In geography, size matters. On maps, large always wins over small. We’re human. We’re wired to quickly spot patterns and make visual comparisons. See Tufte, Edward.
Picture a map of your own state. How does it compare in size to the states next door, the largest states, the smallest, or Texas?
I recently joined with map-minded folks to build GeoTron 5000 to put the power of comparative geography and spatial literacy in hand. Choose two places and the GeoTron 5000 robot spins up two maps to show exactly how those places compare.
So what’s going on behind the scenes in GeoTron 5000 to enable these mappy comparisons?
GeoTron 5000 houses an international map library based primarily on Natural Earth, a fantastic public domain vector dataset. The Natural Earth maps were pre-processed using Quantum GIS geographic information systems software to present consistent comparisons of land area from California to Kyrgyzstan. International country lists and official land areas were harvested from the United Nations Statistics Division via their World Statistics Pocketbook and Demographic Yearbook. Domestic datasets are from the US Census.
GeoTron 5000 is free at the Apple App Store and includes all 50 US States and the District of Columbia. Additional geographies outside the USA are available for comparison via in-app purchase. The app requires no cell service, no internet connection, and no international data plan when traveling.
Travel is one of the best tests of our spatial literacy. When away from familiar territory we can use the size of places we know well to better understand places we’ve never visited. Travel guide books assume a high degree of spatial literacy when offering comparisons like “Germany is about half the size of Texas”. But spatial thinking is best served when we choose familiar frames of reference. For example, to understand the relative size of China’s Great Wall, HowBigReally.com displays the massive wall scaled and centered over any location, here Charlottesville, Virginia:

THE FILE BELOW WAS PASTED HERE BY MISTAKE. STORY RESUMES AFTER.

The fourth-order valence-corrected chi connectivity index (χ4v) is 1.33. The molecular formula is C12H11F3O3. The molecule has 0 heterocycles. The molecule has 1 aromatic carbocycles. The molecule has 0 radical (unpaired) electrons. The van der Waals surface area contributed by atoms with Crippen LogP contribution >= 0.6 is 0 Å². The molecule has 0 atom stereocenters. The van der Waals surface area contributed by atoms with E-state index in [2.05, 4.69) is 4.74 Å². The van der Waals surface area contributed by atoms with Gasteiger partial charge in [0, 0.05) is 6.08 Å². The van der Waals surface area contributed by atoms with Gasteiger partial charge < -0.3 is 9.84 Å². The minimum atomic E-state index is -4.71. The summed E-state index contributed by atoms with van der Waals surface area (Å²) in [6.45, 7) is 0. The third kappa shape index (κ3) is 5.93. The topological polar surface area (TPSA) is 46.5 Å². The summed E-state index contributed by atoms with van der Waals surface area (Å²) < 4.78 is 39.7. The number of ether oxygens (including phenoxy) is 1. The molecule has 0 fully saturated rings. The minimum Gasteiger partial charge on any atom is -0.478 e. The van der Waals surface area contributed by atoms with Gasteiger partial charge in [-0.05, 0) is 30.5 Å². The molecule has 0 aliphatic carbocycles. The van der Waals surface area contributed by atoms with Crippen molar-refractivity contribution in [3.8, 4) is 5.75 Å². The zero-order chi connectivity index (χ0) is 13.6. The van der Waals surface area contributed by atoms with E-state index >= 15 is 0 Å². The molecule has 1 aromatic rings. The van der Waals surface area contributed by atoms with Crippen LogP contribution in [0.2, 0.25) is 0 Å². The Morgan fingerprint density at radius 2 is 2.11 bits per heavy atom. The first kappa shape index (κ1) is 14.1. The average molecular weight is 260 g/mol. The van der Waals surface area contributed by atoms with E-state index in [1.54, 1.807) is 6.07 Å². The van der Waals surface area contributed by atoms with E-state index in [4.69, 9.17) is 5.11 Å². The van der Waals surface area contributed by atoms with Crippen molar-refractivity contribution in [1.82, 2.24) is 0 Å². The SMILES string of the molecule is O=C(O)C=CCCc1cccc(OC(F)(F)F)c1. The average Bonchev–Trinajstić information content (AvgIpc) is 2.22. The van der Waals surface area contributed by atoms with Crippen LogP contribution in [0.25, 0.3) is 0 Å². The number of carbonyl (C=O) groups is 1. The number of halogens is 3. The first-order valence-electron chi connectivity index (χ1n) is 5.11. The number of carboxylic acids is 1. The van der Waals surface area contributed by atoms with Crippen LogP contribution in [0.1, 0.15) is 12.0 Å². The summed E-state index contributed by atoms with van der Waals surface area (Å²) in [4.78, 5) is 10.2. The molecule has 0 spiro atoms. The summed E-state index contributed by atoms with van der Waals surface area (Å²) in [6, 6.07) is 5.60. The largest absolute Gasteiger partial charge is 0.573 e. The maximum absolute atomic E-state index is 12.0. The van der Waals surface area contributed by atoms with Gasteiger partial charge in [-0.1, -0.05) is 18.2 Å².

Visualizing comparative size and shape requires skill in spatial thinking. Packing a suitcase, parking a car, finding a restaurant, finding your car when leaving the restaurant…all involve visualizing spatial relationships based on size, distance, shape, and changing points of reference. Artsy infographics overlay the world on Africa and popular television explores Mercator’s map distortions. We’re all thinking spatially every day.
“Spatial literacy is the competent and confident use of maps, mapping, and spatial thinking to address ideas, situations, and problems within daily life, society, and the world around us.” – Diana Stuart Sinton, Geographer and Spatial Thinker
Universities host spatial studies centers , organize spatial studies conferences, and offer graduate level training in spatial literacy. And spatial literacy is a topic of growing academic focus beyond the higher ed classroom. Kids love maps. Using maps to illustrate comparative size promotes spatial thinking at an early age.
“Spatial thinking can be learned, and it can and should be taught at all levels in the education system.” - National Research Council
Much of Edward Tufte’s brilliant work on visual literacy is centered around maps. In Envisioning Information he writes of maps:
“No other method for the display of statistical information is so powerful.”
Scaled maps for geographic comparison using How Big Really or GeoTron 5000 inform spatial reasoning by answering the key question: compared to what?
[Cross-posted with johnston9494.blogspot.com]